by Kenneth T. Brown

from Chapter 17: The Ordeal of Flak by Flight 4

Our flight from the primary to the secondary target must have taken much longer than normal because of the constant evasive action. What with that and the flak, it seemed like an eternity before Wegenek spotted a bridge that looked like the one I had chosen. He couldn’t tell whether it was actually the one chosen, or only a look-alike, but at that point we couldn’t be choosy. Our southerly course was directly over the road to the bridge, and we immediately went into our bomb run.

During a bomb run there was normally nothing for the navigator to do, so I looked over Bonde’s shoulder to watch the PDI. After the needle swung in one direction, and Bonde made a course change, the needle almost immediately swung the other way. When this happened a couple of times, I realized Bonde was overcorrecting. Indeed, how could he not be? With all that flak and in the extreme danger of the bomb run, our brains must have been flooded with adrenaline, and the tension made delicately coordinated actions especially difficult. There was an unwritten rule that during a bomb run the intercom was left open for only the bombardier and pilot. However, I knew Wegenek was very busy, and something had to be done quickly, without undue concern for rules. So I got on the intercom and tried to help, deliberately speaking as calmly as possible while saying things such as, “Okay, Bonde, let’s just take it slow and easy and we’ll get through this right.” Great pilot that he was, it seemed to be all he needed. The needle of the PDI soon settled down in dead center, indicating a perfect response to Wegenek’s requested course corrections.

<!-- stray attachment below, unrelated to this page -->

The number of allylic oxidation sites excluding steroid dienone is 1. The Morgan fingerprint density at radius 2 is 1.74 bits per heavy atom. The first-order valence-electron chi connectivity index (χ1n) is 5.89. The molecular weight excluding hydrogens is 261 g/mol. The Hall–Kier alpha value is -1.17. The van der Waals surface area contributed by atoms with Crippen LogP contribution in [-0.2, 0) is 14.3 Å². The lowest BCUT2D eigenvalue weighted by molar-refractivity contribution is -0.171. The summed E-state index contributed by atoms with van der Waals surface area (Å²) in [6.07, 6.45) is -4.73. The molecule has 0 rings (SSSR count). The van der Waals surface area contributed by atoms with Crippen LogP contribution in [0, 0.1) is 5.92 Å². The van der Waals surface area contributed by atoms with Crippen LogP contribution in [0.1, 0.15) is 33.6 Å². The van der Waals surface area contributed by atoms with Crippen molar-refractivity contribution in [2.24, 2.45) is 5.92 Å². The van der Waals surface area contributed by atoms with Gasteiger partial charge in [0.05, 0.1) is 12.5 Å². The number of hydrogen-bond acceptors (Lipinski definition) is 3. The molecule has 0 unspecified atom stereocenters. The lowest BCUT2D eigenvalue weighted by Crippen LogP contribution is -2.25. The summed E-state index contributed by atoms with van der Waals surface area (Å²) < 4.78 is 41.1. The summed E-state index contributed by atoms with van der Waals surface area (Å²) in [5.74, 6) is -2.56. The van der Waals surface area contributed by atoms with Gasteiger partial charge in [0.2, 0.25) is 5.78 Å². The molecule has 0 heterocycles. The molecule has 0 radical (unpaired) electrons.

The story of the rest of the bomb run came from Wegenek after the mission. He said he had the crosshairs riding steadily on his aiming point at the near end of the bridge. Then, with only a few seconds to bomb release, he saw four gun flashes through the bombsight. Noting that two of these were on each side of the road, just on the other side of the bridge, he moved his crosshairs forward to the gun flashes. When the bombs released, we immediately turned west, toward home, and Wegenek watched as our pattern of twelve 2,000-pound bridge bombs, the heaviest we ever carried, completely blanketed the area of the four gun flashes. Our bombs were much more powerful than required for mobile 88s, so all four of the guns and their crews must have been destroyed. And our turn toward home took us away from their salvo of flak shells, which exploded harmlessly behind us. In the circumstances of that time, we couldn’t possibly have destroyed a more satisfying target. The bomb pattern was so close to the bridge that we may have destroyed it as well, but we never learned the results of the strike photos.

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